The representatives from SG RECOVER then provided some context to the purpose and functioning of the RRF.
After this introduction, the Commission representatives proceeded to respond to the questions that the Ombudsman inquiry team had shared before the meeting.
GESTDEM 2021/5460 - Danish RRP
1. On the application of the exception in Article 4(1)a, fourth indent (protection of the public interest regards the financial, monetary, economic policy of the Union or a Member State) of Regulation 1049/2001
a) Could the Commission please explain on what basis it came to the conclusion that (full) disclosure of some of the identified documents could undermine the public interest as regards the financial, monetary or economic policy of Denmark? For example, on what basis did the Commission refuse access to the three attachments to document 23 (Ares(2021)2656043)?
The representatives from SG RECOVER explained that the documents in question contain information that has a direct impact on the ongoing process of monitoring and evaluating the implementation of the Danish RRP. The RRP is an important instrument, containing key reforms and investments to address challenges identified in country-specific recommendations under the European Semester framework of economic and social policy coordination. The RRF mobilises important financial support to Denmark and the measures in the RRP are clearly linked to the financial and economic policies of Denmark and the EU. They therefore have an impact on both the Danish economy and the economy of the EU as a whole. The European Commission considers that disclosing the information in the documents could put into question projects that are currently in the implementation phase, and create financial issues if the Member States were not in a position to implement the milestones and targets it agreed to (and therefore could not receive the relevant payments under the RRF). Furthermore, this could expose Denmark to unjustified speculations that could destabilise its economic and financial policy.
As regards the example, SG RECOVER representatives noted that the three attachments to document 23 (Ares(2021)2656043) relate to measures in the RRP on tax deduction schemes for green R&D, road transport and agriculture, which account for a substantial part of the allocation from the RRF to Denmark. These documents contain detailed information on R&D expenditures, some broken down to NACE codes, of different companies. In the same group of documents, there is information on costing concerning two of Denmark’s most important economic sectors: transport and agriculture. Disclosing the information could have important macroeconomic effects on Denmark that could impact the EU economy as a whole.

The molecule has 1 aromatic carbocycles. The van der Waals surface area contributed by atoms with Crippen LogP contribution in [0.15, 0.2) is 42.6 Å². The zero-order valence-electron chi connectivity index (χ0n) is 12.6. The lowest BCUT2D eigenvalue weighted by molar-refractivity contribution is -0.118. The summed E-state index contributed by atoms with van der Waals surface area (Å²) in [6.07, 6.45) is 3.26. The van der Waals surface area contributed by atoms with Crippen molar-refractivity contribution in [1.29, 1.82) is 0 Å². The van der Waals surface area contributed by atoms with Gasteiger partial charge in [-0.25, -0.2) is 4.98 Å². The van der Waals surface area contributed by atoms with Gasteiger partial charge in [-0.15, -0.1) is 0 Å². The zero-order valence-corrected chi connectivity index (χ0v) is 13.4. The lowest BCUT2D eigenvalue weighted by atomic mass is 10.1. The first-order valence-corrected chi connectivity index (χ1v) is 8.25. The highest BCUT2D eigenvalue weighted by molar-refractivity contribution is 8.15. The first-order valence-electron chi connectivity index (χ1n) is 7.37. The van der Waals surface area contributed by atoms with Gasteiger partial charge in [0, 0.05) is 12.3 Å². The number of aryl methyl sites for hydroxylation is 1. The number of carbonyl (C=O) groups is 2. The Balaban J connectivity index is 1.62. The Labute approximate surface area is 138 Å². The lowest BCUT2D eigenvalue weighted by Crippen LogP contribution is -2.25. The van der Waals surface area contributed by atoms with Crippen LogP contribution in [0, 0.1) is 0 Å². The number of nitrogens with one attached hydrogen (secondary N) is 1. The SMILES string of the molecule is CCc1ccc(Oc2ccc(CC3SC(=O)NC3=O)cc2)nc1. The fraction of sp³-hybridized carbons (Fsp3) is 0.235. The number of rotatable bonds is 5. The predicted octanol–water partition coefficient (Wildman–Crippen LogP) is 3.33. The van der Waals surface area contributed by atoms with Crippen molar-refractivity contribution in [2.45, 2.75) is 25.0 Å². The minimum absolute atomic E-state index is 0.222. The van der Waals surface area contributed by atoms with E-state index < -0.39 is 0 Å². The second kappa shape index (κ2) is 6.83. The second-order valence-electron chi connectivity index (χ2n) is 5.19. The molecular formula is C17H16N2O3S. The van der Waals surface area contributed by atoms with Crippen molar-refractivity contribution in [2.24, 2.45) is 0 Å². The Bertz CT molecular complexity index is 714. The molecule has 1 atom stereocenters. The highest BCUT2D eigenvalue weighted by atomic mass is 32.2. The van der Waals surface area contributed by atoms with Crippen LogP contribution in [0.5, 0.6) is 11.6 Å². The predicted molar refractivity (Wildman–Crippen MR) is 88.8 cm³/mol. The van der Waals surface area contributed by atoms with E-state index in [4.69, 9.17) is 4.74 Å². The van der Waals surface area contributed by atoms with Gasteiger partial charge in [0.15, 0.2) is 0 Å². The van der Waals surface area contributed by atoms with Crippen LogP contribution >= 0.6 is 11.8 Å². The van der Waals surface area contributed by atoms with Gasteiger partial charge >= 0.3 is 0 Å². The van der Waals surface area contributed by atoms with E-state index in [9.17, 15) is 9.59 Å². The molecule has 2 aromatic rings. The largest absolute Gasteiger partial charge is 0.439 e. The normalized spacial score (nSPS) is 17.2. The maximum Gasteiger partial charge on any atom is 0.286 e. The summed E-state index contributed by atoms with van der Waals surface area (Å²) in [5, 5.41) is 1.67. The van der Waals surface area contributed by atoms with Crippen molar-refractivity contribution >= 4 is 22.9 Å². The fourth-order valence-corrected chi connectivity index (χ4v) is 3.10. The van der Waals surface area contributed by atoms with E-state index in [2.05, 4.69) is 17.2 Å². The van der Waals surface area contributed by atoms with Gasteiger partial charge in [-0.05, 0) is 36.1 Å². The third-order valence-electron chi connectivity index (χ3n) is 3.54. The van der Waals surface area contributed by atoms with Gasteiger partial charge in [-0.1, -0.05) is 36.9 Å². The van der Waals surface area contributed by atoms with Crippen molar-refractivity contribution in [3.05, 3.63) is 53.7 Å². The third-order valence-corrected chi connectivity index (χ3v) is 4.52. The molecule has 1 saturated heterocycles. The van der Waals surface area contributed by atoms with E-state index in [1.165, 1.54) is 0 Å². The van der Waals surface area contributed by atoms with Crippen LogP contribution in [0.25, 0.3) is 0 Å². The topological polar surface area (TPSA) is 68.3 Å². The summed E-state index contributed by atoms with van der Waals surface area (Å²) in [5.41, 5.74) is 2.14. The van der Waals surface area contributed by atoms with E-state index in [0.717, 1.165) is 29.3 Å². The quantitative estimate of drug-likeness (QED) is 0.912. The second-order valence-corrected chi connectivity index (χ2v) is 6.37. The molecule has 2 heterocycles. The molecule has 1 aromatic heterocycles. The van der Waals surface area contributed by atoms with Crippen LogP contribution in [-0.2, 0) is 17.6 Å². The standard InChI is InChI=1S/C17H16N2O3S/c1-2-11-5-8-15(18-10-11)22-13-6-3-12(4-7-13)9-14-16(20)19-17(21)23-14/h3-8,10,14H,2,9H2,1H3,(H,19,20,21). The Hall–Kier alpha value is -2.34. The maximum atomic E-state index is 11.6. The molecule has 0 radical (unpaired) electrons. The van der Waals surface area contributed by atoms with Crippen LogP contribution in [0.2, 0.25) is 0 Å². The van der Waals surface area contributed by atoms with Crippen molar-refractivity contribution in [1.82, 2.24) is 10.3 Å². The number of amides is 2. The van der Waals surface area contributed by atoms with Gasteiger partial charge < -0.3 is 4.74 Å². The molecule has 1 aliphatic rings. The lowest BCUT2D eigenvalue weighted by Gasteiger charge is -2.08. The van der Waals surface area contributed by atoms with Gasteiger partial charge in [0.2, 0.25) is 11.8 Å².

The Ombudsman inquiry team asked the Commission to clarify the differences between the documents to which the complainant was refused access and the information that was publicly available. The representatives from SG RECOVER responded that the documents contain more detailed information about potential investments on an individual business level that is not reflected in the Danish RRP or the Commission published assessment documents.
The Ombudsman inquiry team noted that the Danish authorities, when consulted by the Commission on the disclosure of the identified documents, did not invoke the exception in Article 4(1)a, fourth indent, but stated that some of the documents identified would contain sensitive commercial information, as protected by Article 4(2) of Regulation 1049/2001. As regards document 23 (Ares(2021)2656043), that is, an email from the Danish authorities to the Commission with three attachments, the Danish authorities did not oppose the disclosure of the three attachments. Nevertheless, the Commission refused access to the three attachments in their entirety.
In reply, the Commission representatives said that, while Denmark did not oppose to the disclosure of the three attachments in question, it remains nonetheless the responsibility of the Commission to decide on the document’s disclosure. The process of approving an RRP is long and difficult, containing numerous exchanges between the Member State concerned and the Commission. Even if in this case the Member State did not oppose to the disclosure of the three attachments, the Commission took the view that disclosing these documents was likely to harm the public interest as regards the financial, monetary or economic policy of Denmark.